The global economic slowdown and tighter student visa norms seem to have taken their toll on Britain's prestigious MBA programmes, once favourite with students from countries like India and China.
Indian and Chinese students, the largest group among overseas applicants for these programmes, are being put off as a result of a tougher job market as well as increasingly attractive programmes back home.
According to the Financial Times, the 18 MBA programmes, regularly ranked among the world's top 100, show that overall enrolment figures are at their lowest for the past eight years and 21 per cent lower than at their height in 2010.
Last year only four of the top 18 UK schools admitted more than 100 students, compared with nine out of 18 in 2010.
Business schools have traditionally been a strong earner for the UK economy, but even the leading full-time MBA programmes have been unable to attract overseas students in the latest enrolment cycle, according to data compiled by the annual FT Global MBA Rankings, to be released on January 28.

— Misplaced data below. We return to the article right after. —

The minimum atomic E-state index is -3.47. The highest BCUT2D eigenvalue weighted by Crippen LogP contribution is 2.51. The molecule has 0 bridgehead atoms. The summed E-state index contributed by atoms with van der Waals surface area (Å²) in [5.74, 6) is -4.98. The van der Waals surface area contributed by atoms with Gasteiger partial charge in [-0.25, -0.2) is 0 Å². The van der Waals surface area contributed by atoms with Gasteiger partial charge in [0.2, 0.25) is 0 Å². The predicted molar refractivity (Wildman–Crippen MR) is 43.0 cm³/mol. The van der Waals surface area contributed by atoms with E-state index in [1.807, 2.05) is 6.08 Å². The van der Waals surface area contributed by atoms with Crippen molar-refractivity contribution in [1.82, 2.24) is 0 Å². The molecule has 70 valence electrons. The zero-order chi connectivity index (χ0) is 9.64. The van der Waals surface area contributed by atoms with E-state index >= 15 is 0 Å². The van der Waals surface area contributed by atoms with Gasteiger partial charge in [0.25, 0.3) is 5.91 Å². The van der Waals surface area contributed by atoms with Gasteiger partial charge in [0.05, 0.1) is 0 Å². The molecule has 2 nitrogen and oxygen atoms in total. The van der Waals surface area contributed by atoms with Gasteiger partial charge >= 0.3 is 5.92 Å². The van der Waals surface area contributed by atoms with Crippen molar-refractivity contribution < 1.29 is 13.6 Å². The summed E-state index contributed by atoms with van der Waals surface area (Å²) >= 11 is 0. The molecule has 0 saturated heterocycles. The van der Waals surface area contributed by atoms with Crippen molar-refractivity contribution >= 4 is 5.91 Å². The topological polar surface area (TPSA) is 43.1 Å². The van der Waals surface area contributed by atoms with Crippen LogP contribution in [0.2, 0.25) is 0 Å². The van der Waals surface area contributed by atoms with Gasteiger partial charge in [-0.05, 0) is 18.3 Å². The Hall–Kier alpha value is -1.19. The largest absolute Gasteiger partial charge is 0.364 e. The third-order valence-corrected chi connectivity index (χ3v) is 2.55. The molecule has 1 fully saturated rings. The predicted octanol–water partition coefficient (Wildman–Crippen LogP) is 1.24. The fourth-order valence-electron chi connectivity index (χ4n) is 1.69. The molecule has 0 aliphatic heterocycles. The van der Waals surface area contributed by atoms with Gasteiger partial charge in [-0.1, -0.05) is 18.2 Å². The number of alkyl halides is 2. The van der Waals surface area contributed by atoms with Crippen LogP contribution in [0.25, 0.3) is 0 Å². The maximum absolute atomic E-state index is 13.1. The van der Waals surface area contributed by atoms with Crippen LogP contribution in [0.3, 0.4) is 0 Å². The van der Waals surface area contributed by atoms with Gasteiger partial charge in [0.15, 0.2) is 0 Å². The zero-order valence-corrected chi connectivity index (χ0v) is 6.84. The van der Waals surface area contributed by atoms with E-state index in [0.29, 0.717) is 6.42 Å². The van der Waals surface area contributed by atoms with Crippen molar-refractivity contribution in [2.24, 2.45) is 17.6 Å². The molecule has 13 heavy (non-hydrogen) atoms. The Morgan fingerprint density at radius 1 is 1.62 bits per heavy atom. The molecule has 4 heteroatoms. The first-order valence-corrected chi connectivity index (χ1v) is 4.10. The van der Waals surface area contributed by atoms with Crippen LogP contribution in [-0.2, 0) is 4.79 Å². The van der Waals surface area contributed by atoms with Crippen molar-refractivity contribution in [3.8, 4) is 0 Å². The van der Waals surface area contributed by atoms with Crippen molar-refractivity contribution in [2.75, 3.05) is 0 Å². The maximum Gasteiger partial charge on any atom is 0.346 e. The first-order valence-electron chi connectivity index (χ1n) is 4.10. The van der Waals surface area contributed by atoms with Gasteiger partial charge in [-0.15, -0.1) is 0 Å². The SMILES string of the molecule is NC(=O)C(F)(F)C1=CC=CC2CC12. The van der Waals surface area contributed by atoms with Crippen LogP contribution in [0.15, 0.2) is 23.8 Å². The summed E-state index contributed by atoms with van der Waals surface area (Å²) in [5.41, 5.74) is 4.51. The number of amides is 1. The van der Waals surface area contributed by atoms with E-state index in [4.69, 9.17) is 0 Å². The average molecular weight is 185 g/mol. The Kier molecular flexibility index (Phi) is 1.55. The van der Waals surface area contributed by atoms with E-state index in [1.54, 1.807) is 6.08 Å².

Business schools blame the UK Border Agency visa restrictions especially changes to the post-study work visas.
Steven Haberman, dean of the Cass Business School at City University, believes the UK is becoming less attractive.
"The package we can put to a student from India and China is difficult. The big thing that is missing is allowing students to work for one or two years (after graduating)," he said.
Business schools at London, Oxford, Cambridge, Manchester and Warwick continue to rank high mainly due to their ability to withstand the pressure of a drop in enrolment figures.
The fall is largely because of a decline in international students, as 86 per cent of all MBA students studying in Britain are from abroad.
There has been a growth in reputable business schools in Asian countries such as India, China and Singapore, making leaving home less necessary and economical.
Falling employment rates in the UK and the collapse of the student loan market are additional factors that have hit the MBA programmes in recent times, which is likely to have a wider impact on the British economy.
"We have been able to attract some of the most aspirational and talented business people to the UK to study for an MBA. If we lose those contacts, that is a real problem," warns Paul Marshall, chief executive of the Association of Business Schools in the UK.